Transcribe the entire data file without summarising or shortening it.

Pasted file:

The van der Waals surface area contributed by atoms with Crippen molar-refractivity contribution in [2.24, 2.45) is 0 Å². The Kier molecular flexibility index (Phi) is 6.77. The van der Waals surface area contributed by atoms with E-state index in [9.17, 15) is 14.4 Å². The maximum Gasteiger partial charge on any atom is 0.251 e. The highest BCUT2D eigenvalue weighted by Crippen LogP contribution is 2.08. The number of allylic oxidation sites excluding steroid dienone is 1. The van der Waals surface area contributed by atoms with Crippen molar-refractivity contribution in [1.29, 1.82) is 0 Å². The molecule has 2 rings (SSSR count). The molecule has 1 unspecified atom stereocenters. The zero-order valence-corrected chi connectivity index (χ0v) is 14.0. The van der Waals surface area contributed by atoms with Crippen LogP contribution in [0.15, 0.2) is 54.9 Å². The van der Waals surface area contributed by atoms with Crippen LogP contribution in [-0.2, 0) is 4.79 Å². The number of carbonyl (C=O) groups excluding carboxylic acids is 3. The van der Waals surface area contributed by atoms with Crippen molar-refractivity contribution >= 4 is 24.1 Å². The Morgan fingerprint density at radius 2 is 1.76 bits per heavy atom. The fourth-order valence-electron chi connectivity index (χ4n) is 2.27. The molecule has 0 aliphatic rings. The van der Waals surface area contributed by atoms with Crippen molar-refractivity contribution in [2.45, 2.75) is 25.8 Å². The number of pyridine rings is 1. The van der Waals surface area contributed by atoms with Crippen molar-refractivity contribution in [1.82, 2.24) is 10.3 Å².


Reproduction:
The van der Waals surface area contributed by atoms with Crippen molar-refractivity contribution in [2.24, 2.45) is 0 Å². The Kier molecular flexibility index (Phi) is 6.77. The van der Waals surface area contributed by atoms with E-state index in [9.17, 15) is 14.4 Å². The maximum Gasteiger partial charge on any atom is 0.251 e. The highest BCUT2D eigenvalue weighted by Crippen LogP contribution is 2.08. The number of allylic oxidation sites excluding steroid dienone is 1. The van der Waals surface area contributed by atoms with Crippen molar-refractivity contribution in [1.29, 1.82) is 0 Å². The molecule has 2 rings (SSSR count). The molecule has 1 unspecified atom stereocenters. The zero-order valence-corrected chi connectivity index (χ0v) is 14.0. The van der Waals surface area contributed by atoms with Crippen LogP contribution in [0.15, 0.2) is 54.9 Å². The van der Waals surface area contributed by atoms with Crippen LogP contribution in [-0.2, 0) is 4.79 Å². The number of carbonyl (C=O) groups excluding carboxylic acids is 3. The van der Waals surface area contributed by atoms with Crippen molar-refractivity contribution >= 4 is 24.1 Å². The Morgan fingerprint density at radius 2 is 1.76 bits per heavy atom. The fourth-order valence-electron chi connectivity index (χ4n) is 2.27. The molecule has 0 aliphatic rings. The van der Waals surface area contributed by atoms with Crippen molar-refractivity contribution in [2.45, 2.75) is 25.8 Å². The number of pyridine rings is 1. The van der Waals surface area contributed by atoms with Crippen molar-refractivity contribution in [1.82, 2.24) is 10.3 Å².